Hosta sieboldiana 'Blue Angel'



Common name/s ?

Plantain lily 'Blue Angel', Corfu lily 'Blue Angel', day lily 'Blue Angel', hosta 'Blue Angel', Giboshi 'Blue Angel' and funkia 'Blue Angel'.

Skill rating



Asia (China, Japan and Korea).

Type of plant ?

Deciduous herbaceous perennial.

Hardiness zone ?

RHS zone


EGF zone


USDA zone


Eventual size

To 1m height and spread.

Growth rate ?

Moderate, will reach full size in 2 to 5 years.

Shape it grows into

Forms large clumps of foliage with flowers on taller stems.

Season/s of interest

Flowers in summer. Foliage interest from spring to autumn.

Where to grow it

Happiest in part shade.
Prefers well drained to moist soil.

Hostas prefer fertile (nutrient-rich), clay or loam soil which is moist but well draining and of a neutral to acidic pH (although they will grow on alkaline soils if these can be enriched). They need a sheltered position away from drying winds, ideally a north or east facing spot.

While they prefer part shade, they can cope with shade, but for the best colour they like more sun early in the season and more shade later on.

Hosta 'Blue Angel'


This hosta forms large clumps of wavy-edged, grey/blue leaves which are up to 40cm long, from spring to late summer. The white, bell-shaped, summer flower spikes extend the height of the plant up to 1m.

What to use it for

Hostas are good for beds and borders, including for ground cover and edging. They work well for underplanting trees and large shrubs, trees with deep roots (eg oaks) in particular. Hostas may be planted in containers and are useful for flower arranging, thanks to the tall stems bearing the flowers. The striking foliage works well with both informal, cottage style planting schemes and in more formal or modern design gardens.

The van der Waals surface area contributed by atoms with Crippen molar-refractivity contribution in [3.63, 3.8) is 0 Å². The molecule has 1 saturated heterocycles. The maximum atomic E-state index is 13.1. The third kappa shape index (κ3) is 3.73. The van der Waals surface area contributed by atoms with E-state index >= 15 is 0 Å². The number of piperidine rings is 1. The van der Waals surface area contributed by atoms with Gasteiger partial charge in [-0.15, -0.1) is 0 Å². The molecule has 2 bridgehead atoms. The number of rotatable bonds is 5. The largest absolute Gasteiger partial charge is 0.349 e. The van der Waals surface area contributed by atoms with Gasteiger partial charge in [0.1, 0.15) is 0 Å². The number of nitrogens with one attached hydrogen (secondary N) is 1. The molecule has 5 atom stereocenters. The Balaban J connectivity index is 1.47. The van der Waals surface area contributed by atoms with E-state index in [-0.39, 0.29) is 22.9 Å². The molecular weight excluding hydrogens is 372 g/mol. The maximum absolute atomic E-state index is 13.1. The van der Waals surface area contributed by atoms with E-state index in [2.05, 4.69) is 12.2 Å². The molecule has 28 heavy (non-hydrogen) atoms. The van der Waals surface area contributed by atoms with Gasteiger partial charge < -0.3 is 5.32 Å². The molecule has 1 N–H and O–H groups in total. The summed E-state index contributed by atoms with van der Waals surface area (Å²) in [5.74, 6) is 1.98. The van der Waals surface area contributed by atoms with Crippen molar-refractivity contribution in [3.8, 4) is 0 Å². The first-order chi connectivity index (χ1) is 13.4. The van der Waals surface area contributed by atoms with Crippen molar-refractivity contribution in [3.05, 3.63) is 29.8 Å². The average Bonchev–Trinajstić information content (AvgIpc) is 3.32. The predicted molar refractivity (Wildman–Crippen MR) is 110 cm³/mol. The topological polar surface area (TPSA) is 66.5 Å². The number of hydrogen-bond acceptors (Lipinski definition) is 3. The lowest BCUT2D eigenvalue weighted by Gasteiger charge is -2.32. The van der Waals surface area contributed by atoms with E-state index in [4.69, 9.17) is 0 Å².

How to look after it

Mulch well in the spring, ideally with leaf mould. Over the hotter months the soil should be kept moist, though not wet, although hostas can survive short periods of drought thanks to their roots retaining water.

How to prune it

Remove any spent foliage and cut the dead foliage back down at the end of the season. Some growers prefer to remove the flower stalks as they develop so they don’t detract attention from the foliage.

How to propagate it

Can be propagated by division, but newly planted plants should be left undisturbed for around 5 years before dividing. Division can then be done a maximum of once every five years. Divide your hosta in spring, breaking dense clumps apart with a spade, looser ones by hand, into single buds if required (so long as each has some roots attached). Soak the roots of the divided plants for one minute before re-planting in pots or a nursery bed, to minimise the transplantation shock. Divided single buds can be ‘topped’ to encourage more shoots to grow, forming a larger crown. To ‘top’ the buds, scrape the soil away from the base of the bud in spring, as it begins to grow, and wipe the base clean. Then make a small, vertical cut, through the base of the shoot (where the crown is forming) and apply hormone rooting compound before re-covering the crown and watering well.

Seeds can also be collected in autumn from the ripe fruits (legumes) and sown at 15°C, then grown on in a cold frame (in fact, most hostas tend to self-seed freely). The resulting plants should flower in 2 to 3 years. As this is a cultivar it won’t come true from seed, but you may find some interesting and pleasing variations occur.

Common problems

Slugs and snails are the main enemy of hostas, gorging themselves on the luscious leaves. Rabbits and deer can also be a problem, as can vine weevils and leaf eelworms. ‘Hosta virus X’ is increasingly becoming a problem.

Other useful information

Hostas were first brought to Europe from Asia in the 1800s and arrived in the USA shortly afterwards. The genus Hosta was named after Austrian botanist Nicholas Thomas Host (1761 – 1834).

This hosta has been given the Award of Garden Merit by the RHS. The cultivar name ‘Blue Angel’ is sometimes, incorrectly, used to mean H. sieboldiana var. elegans.